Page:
7 Unusual Christmas Desserts From Around The World You Should Try | ExpatWomanFood.com

7 Unusual Christmas Desserts From Around The World You Should Try

Rejoice, those who don’t like Christmas pudding. Prudence Wade looks at some international alternatives

Posted on

5 November 2023

List of unusual Christmas desserts around the world

All Credits: PA

Christmas pudding, mince pies, Christmas cake: If you want a bit of something sweet at this time of year, it tends to come laden with dried fruit and often encased in pastry, with a dollop of boozy cream on the side.

But if you’re looking to push the boat out this festive season, why not try some of the more unique Christmas desserts found around the world…

1. Risalamande

Those who hate dried fruit often find themselves loading up on chocolates instead when comes to dessert.

However, if you wanted a non-chocolate or raisin-based pud, look no further than Denmark’s Risalamande. Traditionally served at Christmas, this is a Danish rice pudding complete with almonds, vanilla and whipped cream, with a warm cherry sauce on top.

As in many Nordic countries, the big Christmas celebration in Denmark is on December 24, not December 25. After a dinner of roast pork or duck and potatoes, Risamalande will round off the meal. Also, among the chopped almonds in the bowl, there should be one whole one, and whoever finds it is the winner.

2. Kerststol

Almonds might not be for everyone, but few will be able to resist Dutch festive favourite of Kerststol. This is a sweet bread filled with dried fruit, raisins and Christmassy flavours, including vanilla, cinnamon, brandy and orange. Along with this, you could have a medley of chopped nuts, and every Kerststol has almond paste in the middle.

With icing sugar dusted on top, when you slice through this loaf you’ll see all of the fruit as well as a circle of almond paste. All you need is a slathering of butter and you’re good to go.

3. Multekrem

This is definitely one of the easier dishes to whip up. Heralding from Norway, it’s cloudberries mixed with whipped cream and sugar. Cloudberries might sound like something out of a Dr Seuss book, but they’re popular berries in Scandinavia – a golden yellow colour, they grow in the wild and thrive in cooler climates.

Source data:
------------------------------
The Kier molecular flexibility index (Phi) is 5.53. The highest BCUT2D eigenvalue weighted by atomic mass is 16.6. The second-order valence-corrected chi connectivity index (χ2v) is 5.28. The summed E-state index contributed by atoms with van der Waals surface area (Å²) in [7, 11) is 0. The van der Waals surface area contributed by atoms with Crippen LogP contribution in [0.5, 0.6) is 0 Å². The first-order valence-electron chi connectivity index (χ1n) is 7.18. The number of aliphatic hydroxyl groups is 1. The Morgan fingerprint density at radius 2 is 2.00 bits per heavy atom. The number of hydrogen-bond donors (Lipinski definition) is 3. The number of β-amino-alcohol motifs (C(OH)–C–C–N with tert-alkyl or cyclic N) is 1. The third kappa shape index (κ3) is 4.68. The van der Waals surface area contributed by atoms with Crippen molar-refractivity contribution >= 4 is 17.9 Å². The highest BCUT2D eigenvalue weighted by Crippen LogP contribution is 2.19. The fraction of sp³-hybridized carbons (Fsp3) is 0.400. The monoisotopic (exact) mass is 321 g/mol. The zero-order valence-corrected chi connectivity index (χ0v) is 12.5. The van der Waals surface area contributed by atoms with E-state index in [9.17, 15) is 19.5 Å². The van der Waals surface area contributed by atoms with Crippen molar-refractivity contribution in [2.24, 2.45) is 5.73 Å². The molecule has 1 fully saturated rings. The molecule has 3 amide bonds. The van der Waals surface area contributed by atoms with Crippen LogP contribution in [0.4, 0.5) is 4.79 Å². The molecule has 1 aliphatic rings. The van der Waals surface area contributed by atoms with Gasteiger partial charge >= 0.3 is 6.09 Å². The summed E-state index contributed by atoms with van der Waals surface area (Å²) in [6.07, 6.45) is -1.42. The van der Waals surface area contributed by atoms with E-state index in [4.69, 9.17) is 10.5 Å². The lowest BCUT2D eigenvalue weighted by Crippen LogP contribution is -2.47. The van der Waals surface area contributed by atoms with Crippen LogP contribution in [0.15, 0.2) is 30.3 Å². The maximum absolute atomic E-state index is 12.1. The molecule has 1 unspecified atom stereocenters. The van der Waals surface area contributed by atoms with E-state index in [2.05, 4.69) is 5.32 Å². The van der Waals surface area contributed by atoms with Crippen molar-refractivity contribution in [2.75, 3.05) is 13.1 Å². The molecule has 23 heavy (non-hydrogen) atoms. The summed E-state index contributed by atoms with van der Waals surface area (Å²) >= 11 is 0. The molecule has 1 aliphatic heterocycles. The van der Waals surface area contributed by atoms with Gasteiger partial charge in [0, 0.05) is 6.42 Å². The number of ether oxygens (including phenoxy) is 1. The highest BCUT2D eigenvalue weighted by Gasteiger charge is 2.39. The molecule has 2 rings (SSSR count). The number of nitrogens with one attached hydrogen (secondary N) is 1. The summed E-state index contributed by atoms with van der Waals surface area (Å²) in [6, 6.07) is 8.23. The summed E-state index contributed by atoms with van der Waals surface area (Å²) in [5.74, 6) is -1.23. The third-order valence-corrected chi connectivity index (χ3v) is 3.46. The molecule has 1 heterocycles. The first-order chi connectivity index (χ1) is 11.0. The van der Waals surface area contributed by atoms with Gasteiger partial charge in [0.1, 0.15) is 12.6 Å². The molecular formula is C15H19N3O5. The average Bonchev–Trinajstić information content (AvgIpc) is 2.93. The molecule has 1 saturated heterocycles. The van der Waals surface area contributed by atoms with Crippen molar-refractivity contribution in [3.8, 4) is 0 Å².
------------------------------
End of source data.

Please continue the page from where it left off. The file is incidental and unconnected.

Pair your multekrem with gløgg – Norway’s interpretation of mulled wine – and you’ll be sure to keep the cold at bay.

4. Bolo rei

Portugal’s Bolo rei, which literally translates as “king cake”, is a centrepiece fit for royalty.

This is a sweet, soft white bread filled with raisins, nuts and crystallised fruit. What’s most noteworthy about the Bolo rei is its shape, which has to be a circle – almost like a crown.

In Portugal you won’t just eat this dessert on Christmas day, but also right up until Epiphany on January 6 – which is known fittingly as ‘Kings’ Day’.

5. Buñuelos

In Mexico, buñuelos are a popular snack over the festive season. Many countries across Latin America have their own version, and Mexico’s are deep-fried dough circles that tend to have a hint of aniseed.

These flat circles are rolled in icing sugar and cinnamon, and served with a hot syrup made out of piloncillo – unrefined cane sugar.

6. Carbone Dolce

If you’re looking to troll your kids this Christmas, you could do worse than take a leaf out of the Italians’ book.

It’s tradition to fill children’s stockings with presents and sweets on the night of January 5, the night before Epiphany. When the kids wake up the next morning, they’ll find lumps of ‘coal’ in there – except it’s actually Carbone dolce, a type of sweet treat that looks just like coal.

You can buy carbone dolce in Italy, but if you want to make it yourself, there are plenty of different recipes to try – the easiest of which simply involves mixing melted chocolate and puffed rice cereal and cutting it to look like coal.